The Beauty of Tracking My Reading

I had a hearty skepticism toward Goodreads when I first started reading extensively again (this was in 2015, deep into Amazon's ownership of the site). I eventually caved and made an account. In 2020, when I became aware of the Storygraph, I dutifully transferred my Goodreads data over and began tracking there. Since I've been tracking my reading for 7 years at this point, I can look at the history of how I read and how my taste has evolved.

One of the troubling aspects is that both Goodreads and Storygraph blends personal and community use. For example, there are books that I would personally rate low - not because they're bad books, because they didn't suit my taste or used tropes I don't enjoy. However, I don't feel like it's often "fair" to bring a book's rating down, especially if it's a book like a memoir or written by a historically underrepresented author where my issues are truly matters of personal taste. There was a period of time when I stopped giving book star ratings as a result, and instead wrote reviews.  This was worthwhile, but made it difficult for me to easily filter through that information again. If only I could code my reviews as a qualitative data set!

However, I have returned to numbers. Since I'm out, I'm going to give you a peek into my overall tastes and patterns. I'll include my 2022 numbers so far (I wrote this on July 31st!) and my all-time stats!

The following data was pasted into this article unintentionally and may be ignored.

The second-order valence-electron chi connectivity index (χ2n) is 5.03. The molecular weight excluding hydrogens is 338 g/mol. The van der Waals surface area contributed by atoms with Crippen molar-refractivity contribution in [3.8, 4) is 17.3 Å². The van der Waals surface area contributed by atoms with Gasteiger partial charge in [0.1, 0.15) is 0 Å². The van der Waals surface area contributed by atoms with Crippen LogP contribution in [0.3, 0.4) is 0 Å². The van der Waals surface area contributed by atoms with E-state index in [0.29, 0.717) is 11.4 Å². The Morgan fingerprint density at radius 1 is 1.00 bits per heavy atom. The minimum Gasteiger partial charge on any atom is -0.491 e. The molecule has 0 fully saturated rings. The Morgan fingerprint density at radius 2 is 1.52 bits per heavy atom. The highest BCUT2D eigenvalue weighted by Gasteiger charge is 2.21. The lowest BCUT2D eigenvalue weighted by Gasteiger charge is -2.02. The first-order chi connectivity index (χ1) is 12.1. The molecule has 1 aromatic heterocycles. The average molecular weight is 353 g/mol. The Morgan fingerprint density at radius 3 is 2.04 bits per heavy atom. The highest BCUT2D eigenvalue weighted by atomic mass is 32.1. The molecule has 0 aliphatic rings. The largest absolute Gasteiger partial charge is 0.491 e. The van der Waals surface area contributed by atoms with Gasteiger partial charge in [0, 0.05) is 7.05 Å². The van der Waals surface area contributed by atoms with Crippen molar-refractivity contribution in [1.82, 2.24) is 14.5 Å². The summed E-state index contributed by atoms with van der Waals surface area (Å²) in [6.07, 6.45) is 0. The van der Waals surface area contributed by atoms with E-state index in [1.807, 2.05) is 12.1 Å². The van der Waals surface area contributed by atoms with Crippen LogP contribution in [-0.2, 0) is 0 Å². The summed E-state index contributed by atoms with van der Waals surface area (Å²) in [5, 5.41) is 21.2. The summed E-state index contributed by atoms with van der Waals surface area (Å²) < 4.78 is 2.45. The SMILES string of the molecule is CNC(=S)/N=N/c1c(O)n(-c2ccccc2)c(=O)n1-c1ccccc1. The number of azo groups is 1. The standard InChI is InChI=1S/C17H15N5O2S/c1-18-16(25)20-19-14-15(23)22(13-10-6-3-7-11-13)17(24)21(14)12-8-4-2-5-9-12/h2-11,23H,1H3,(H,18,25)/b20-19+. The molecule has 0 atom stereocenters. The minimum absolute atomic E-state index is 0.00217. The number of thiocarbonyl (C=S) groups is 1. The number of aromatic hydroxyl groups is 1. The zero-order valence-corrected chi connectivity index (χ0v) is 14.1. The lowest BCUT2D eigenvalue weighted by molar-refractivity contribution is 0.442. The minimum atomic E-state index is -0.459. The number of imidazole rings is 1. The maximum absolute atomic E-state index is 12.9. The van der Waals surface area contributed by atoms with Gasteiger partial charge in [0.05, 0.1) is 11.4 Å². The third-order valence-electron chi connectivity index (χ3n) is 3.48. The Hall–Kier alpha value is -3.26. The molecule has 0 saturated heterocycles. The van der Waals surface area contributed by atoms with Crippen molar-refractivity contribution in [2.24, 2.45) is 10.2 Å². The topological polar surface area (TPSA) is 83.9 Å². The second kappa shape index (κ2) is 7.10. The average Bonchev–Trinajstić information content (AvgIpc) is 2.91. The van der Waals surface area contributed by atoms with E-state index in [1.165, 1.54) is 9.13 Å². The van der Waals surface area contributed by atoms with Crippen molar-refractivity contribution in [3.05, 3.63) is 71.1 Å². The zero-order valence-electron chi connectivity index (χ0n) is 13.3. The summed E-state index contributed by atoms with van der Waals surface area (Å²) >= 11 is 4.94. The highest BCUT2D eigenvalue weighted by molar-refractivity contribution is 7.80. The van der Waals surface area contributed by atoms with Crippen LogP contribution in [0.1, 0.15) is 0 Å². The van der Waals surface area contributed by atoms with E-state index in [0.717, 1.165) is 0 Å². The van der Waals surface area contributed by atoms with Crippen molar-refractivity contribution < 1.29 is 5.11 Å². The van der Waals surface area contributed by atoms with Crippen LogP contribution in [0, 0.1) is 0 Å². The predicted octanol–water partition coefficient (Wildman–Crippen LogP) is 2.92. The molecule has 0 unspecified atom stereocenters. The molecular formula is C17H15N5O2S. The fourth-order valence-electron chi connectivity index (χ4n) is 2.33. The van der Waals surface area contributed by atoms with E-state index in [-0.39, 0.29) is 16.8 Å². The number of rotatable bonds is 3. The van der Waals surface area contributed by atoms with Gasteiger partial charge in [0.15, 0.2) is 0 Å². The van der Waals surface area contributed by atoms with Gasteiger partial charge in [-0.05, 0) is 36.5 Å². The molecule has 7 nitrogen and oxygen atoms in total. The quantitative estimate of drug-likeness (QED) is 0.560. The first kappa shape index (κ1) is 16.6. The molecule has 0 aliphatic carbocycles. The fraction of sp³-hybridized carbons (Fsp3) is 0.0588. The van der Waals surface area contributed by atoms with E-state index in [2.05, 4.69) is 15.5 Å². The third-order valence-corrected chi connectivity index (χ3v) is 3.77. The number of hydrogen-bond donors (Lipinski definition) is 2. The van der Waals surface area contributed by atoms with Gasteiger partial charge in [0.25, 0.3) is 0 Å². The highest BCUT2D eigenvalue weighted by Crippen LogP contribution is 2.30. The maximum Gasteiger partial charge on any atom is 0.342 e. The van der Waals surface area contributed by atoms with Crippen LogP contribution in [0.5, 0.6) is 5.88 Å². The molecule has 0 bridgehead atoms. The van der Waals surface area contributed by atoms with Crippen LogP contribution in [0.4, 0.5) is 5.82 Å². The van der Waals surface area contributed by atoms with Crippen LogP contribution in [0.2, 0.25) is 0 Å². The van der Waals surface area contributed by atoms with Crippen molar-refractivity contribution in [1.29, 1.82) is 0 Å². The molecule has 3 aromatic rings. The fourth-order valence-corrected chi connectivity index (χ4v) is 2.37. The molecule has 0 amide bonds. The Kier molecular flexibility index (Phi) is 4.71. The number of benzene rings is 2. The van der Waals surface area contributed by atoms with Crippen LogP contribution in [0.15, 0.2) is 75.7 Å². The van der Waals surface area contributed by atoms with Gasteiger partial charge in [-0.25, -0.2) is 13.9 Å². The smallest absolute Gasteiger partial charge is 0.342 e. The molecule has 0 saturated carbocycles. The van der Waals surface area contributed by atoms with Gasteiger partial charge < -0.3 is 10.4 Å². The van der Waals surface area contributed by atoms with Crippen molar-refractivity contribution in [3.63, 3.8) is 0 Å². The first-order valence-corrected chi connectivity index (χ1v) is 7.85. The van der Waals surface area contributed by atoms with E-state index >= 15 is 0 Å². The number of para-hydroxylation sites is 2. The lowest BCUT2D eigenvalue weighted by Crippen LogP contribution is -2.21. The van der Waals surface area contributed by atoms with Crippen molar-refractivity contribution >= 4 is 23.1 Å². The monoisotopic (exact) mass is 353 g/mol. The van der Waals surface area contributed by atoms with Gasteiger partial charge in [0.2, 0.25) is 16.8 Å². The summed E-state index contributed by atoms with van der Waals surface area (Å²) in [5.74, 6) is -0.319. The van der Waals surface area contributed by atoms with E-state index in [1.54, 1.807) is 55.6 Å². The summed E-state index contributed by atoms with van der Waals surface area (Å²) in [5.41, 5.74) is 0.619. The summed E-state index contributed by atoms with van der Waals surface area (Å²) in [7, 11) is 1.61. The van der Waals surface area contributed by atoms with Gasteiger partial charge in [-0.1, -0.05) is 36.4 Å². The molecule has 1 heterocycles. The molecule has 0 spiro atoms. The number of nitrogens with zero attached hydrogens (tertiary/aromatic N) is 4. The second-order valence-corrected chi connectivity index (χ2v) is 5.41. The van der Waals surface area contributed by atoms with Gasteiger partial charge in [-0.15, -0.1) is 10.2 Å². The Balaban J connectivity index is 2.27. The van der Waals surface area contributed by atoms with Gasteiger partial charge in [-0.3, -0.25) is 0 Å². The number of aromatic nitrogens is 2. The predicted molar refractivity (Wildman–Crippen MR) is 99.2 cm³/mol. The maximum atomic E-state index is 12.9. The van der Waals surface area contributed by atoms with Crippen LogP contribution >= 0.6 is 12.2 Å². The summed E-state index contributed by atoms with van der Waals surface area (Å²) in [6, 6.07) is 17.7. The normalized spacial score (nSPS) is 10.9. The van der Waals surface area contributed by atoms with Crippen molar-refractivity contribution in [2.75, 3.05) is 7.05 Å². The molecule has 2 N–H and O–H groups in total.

That "speculative fiction" category is new-to-me! There's also "feminism", "gender" and "race" categories that I don't think get applied evenly. I'd love to learn more about how these categories are assigned!
I have been thinking about purposefully reading more authors multiple times. Historically, I haven't read many series, which is where most of the "most read authorS" come into play. 
I made the purposeful decision a few years back to aim for higher average reviews. I do find the quarter-star ratings to be my least used, as it often feels like I should really round up/down.
I find that 2017/2018 being my "lowest" years for reading to be so fascinating, since that's when I started getting my life together. 2019 was the year I graduated from grad school - that definitely had something to do with it. Granted, I think in 2015, I was logging all the books that I was reading for my grad program... but I'd have to dig deeper.

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